Honestly, it was very humbling.

We were taken to a private examination room almost immediately, which is where I actually completed all of my paperwork. Melissa and I caught up a little bit while we waited and she confessed that she wore a boob-showcasing outfit to this appointment … in my honor, of course. (Coincidentally, this is the second time this week that a woman has selected her wardrobe based on its boob presentation for me. Is that weird?)

And, after waiting a little while, the doctor came in. Friendly right from the start. He gets points for that. Feeling a bit small for seeking cosmetic augmentation in a place that is largely medically restorative in nature, I nervously explained right off the bat that I was not here necessarily but more recreationally. He liked my use of the word ‘recreationally’ and said he’d be using it in the future. We talked just a few minutes about what I was looking for (you know the drill by now … nothing too big as I am a small person) and he seemed pretty in tune to everything I had to say.

He said that the biggest mistake women make is going too big or too wide.

He added that women should look to correct and improve the shape of their breasts and not just be worried about their volume. He actually said smaller breasts are “more elegant,” which I’m pretty sure makes me Audrey Hepburn. And finally, he emphasized that an implant should be used to enhance your natural breast, not become it.

In discussing my options, he said that he encourages his patients to get everything that they want done in one procedure. When I asked about the full lift and implants being done together, he said it was no problem. Remember Doctors 1, 3 and 4 all stating it should not be done? And they offered two different reasons.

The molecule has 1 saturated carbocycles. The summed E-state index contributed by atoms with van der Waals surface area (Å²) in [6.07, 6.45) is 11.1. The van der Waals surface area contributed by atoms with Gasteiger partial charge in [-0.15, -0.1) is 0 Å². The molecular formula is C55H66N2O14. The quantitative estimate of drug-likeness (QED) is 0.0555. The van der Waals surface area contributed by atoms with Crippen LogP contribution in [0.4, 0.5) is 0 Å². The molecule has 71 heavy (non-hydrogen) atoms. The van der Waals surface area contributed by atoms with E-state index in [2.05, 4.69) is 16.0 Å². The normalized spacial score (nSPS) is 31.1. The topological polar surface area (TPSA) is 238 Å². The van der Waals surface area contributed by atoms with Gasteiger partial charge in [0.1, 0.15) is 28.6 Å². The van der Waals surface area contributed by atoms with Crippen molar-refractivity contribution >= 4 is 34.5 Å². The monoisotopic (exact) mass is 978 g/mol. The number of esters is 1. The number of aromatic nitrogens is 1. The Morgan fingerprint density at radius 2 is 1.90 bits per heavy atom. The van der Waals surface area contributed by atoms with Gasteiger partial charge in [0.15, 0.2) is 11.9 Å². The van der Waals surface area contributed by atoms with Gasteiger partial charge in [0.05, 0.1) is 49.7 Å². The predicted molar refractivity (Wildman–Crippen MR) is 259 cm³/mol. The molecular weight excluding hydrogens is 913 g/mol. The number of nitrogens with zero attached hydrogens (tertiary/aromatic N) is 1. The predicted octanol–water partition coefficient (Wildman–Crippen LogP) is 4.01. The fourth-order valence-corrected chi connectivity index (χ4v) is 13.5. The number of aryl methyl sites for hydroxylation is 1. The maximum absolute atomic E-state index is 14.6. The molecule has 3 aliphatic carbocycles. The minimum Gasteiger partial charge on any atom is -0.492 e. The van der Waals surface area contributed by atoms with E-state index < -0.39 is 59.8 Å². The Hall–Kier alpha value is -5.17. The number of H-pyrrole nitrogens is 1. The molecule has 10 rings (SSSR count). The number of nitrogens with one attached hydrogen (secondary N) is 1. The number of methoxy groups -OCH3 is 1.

• Doctor 1 & Doctor 4 said it shouldn’t be done because the anchor incision involved in a full lift would be under too much pressure to heal if there was an implant stuffed beneath the skin. Doctor 5 said that the anchor incision he makes involves only a very superficial layer of skin and therefore healing and thus scarring is not an issue.
  • Doctor 3 said it shouldn’t be done because of complications that can occur with the patient’s blood flow and there is a possibility of losing the nipple. Doctor 5 said that blood flow concerns are only present in repeat implant patients and assured me that, while the risk is never zero with anything, I would not be a candidate for these types of problems.
  • Doctor 2 (in case anyone was wondering) was also pro-2-procedures-in-1-surgery but his only argument was that any accomplished surgeon can achieve the desired results with no problems.

The doctor also assured me that, if anything, he was a bit of a germophobe and he had never had any complications arise as a result of infection. He said he uses something called an implant funnel to insert the implant. He literally likened it to a pastry tube … only instead of sweet buttercreamy goodness, mine would be filled with silicone. Delicious.